View topic - On the East and the West
Let me start by saying that I am an Irishman. I grew up on stories of chivalry and gallantry, and because of that I have come to hold something of a love for medieval European culture. You might wonder why, then, I am here, instead of on some medievalist board. Well, the answer to that is that in my teens I became involved in a lot of anime. While I can hardly even remember most of these, they still introduced me to a world I hadn't been aware of, where people had different assumptions, different norms, and generally just a different culture. That feeling of seeing something simultaneously strange and beautiful hooked me, because it is the discovery of the unknown. That feeling led us to sail the seas, and now that there are no more kingdoms of men to find the feeling makes us dream up encounters with alien races to indulge it.
Of course, I wanted to learn more about this fantastic culture, so I did. I found many things in it that I thought good and beautiful (love of family and of honour, those things that have been spat on by the modern West), as well as things I thought alien (for instance, the idea that ritual suicide was not only acceptable but honorable under certain circumstances, which was totally at odds with the Christian virtues of Chivalry). After a while of this, I came to think: "What would happen if a scholar from, say, the time and place of Charlemagne, had conversed with a contemporary from the Far East? What would they argue about? What would they agree on? On what would they disagree, and how violently? Is there any way they could have been reconciled?"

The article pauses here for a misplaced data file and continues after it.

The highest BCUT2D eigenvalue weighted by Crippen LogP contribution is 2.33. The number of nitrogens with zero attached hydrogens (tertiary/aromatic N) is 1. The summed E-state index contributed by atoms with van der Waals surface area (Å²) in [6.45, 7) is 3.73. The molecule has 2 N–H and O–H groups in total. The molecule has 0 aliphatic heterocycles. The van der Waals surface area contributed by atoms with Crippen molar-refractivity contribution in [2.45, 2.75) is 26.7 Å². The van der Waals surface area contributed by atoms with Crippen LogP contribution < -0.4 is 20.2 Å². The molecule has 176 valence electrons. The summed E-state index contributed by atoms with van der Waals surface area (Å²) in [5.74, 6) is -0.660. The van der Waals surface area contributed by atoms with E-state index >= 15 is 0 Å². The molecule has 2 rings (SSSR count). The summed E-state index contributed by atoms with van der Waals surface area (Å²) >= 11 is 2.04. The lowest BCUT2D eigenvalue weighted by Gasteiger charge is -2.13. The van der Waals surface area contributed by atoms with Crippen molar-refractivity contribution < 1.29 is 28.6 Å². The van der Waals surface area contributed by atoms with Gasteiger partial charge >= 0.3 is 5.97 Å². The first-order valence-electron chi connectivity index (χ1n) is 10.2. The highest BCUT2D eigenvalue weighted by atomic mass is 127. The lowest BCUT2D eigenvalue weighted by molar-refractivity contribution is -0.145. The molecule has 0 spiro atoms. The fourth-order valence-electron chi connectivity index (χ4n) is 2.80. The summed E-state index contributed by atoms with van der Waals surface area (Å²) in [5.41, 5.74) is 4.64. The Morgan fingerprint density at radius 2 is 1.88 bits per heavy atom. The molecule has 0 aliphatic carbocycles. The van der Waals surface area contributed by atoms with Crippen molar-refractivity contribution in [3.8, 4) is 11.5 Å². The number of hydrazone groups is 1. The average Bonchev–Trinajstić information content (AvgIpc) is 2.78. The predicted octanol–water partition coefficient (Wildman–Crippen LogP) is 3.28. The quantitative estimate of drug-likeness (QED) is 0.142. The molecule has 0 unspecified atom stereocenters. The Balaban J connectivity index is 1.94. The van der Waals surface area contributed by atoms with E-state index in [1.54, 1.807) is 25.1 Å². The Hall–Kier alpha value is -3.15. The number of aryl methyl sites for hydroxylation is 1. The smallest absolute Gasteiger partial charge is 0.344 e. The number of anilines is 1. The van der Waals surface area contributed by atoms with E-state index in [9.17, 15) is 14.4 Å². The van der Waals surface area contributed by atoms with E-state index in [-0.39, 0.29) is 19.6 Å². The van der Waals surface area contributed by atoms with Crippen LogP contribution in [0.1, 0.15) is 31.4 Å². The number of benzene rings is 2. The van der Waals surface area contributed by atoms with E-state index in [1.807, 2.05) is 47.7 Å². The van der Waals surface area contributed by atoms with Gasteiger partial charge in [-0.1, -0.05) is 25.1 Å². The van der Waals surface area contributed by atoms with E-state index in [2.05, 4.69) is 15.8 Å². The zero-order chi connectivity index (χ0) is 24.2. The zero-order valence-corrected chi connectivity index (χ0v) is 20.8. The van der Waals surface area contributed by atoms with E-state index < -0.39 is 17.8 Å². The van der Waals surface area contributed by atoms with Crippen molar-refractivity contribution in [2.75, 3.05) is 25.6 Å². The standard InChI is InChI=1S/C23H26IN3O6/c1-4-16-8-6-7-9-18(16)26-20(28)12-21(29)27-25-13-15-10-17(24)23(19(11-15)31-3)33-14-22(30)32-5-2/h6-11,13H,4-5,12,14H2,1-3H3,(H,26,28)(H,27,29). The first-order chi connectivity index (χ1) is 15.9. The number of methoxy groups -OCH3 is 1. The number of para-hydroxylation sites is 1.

So, while I realise that this is a nebulous question, I ask you this: What, at least in your opinion, typifies Japanese culture - obviously some things, such as fashions, pass away, but some things don't, like recurring motifs. IMO, the "motifs" of the Medieval West would be such things as a thorough and analytical approach to inquiry (inherited from the Socratic method), the conviction that reality is fundamentally intelligible and can therefore be explained, and the investiture of temporal and spiritual power in distinct and seperate, though not isolated, persons (i.e., the king is not a priest and the priest is not a king). The West's past is also shaped by the need to control the violent warrior class that binds together and protects society (from this come such things as the codes of chivalry).
I understand that it's a broad topic, but please answer as best you can, or as best you think it can be answered. I'm really quite interested in this.
nature and man.
-G.K. Chesterton, 1935
- Eoghan Maoldomhnaigh
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